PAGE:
arcticpineapplecorp. wrote: Fri Mar 22, 2019 4:30 pm learned something new today...the "marketable limit order"
Some people (including me) think that market orders should be abolished in favor of this method. A market order means “fill me at the best price available when my order arrives, regardless of how outrageous that price is or how inconsistent it is with prices one nanosecond earlier.” Almost no one wants that behavior ever. Market orders are reckless. Always specify a limit price, even if it’s a marketable one. There is no downside and lots of upside.
There must be some degree of downside?

Let’s say you’re wanting to buy an ETF share. Ask price is $100. You place a limit order at $100.01. But in the time you take to place the order, the ask rises to $100.02 and continues to rise. It continues to rise to $100.10. You either decide to wait and hope it falls back to $100.01 and fills your order, or you cancel your order and replace at $100.11, rinse and repeat.

In a very liquid ETF, I don’t see how limit orders aren’t more of a bet than market orders.
The risk with market orders is that the market price might briefly be anomalous. In I bought VSS; spread has been consistently very small, from when I first bought VSS, the spread on VSS was six cents almost all morning, but a market order at the wrong time would have cost me $2 per share. A marketable limit order placed at the same time would not have filled, but could have been replaced with another marketable limit order one or two cents higher. The image is no longer available, but someone else posted an intra-day chart on that thread showing that one buyer did overpay by $2 a few days later.
Interesting. Well that’s good to know. I was not aware that even ETFs that are fairly liquid could have such adverse split-second swings.

Regarding that screenshot that someone posted in the link you shared, where did that screenshot come from where they were able to see that someone overpaid $2? I see it’s on yahoo, but I’ve never seen a screen where you can see what individual traders paid. Or was there actually a $2 spike in the posted stock price for a few seconds?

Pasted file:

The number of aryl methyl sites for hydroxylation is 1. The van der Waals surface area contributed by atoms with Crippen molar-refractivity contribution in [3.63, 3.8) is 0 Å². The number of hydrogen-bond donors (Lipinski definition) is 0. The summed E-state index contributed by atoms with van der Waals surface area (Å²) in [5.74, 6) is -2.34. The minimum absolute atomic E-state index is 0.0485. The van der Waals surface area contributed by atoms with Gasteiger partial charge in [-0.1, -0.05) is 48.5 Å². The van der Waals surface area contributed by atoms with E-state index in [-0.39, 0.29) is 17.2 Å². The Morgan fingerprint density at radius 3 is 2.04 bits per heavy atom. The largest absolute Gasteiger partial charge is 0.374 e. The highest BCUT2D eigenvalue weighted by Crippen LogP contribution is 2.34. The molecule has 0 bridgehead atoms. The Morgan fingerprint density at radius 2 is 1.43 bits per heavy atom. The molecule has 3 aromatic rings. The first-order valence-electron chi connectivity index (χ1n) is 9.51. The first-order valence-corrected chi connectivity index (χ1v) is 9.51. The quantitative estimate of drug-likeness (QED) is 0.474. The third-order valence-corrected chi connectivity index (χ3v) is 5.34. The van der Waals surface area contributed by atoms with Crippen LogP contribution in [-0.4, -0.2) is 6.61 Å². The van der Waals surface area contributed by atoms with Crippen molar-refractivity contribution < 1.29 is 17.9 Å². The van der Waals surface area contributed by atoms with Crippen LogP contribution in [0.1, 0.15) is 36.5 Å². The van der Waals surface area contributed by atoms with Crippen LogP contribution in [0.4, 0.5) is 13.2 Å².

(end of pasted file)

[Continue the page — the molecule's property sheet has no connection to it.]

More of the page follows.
User avatar
grabiner
Advisory Board
Posts: 28198
Joined: Tue Feb 20, 2007 11:58 pm
Location: Columbia, MD

Re: why are there so many ETF prices? By Vanguard

Post by grabiner »

Gufomel wrote: Mon Mar 25, 2019 1:32 pm
grabiner wrote: Sun Mar 24, 2019 9:52 pm The image is no longer available, but someone else posted an intra-day chart on that thread showing that one buyer did overpay by $2 a few days later.
Interesting. Well that’s good to know. I was not aware that even ETFs that are fairly liquid could have such adverse split-second swings.

Regarding that screenshot that someone posted in the link you shared, where did that screenshot come from where they were able to see that someone overpaid $2? I see it’s on yahoo, but I’ve never seen a screen where you can see what individual traders paid. Or was there actually a $2 spike in the posted stock price for a few seconds?
There was a spike in the posted stock price. The stock trades all day were around $52, except for one trade at $54.80. And as I posted in the thread, the same thing would have happened to me if I had placed a market order at the wrong time.
Wiki David Grabiner
Post Reply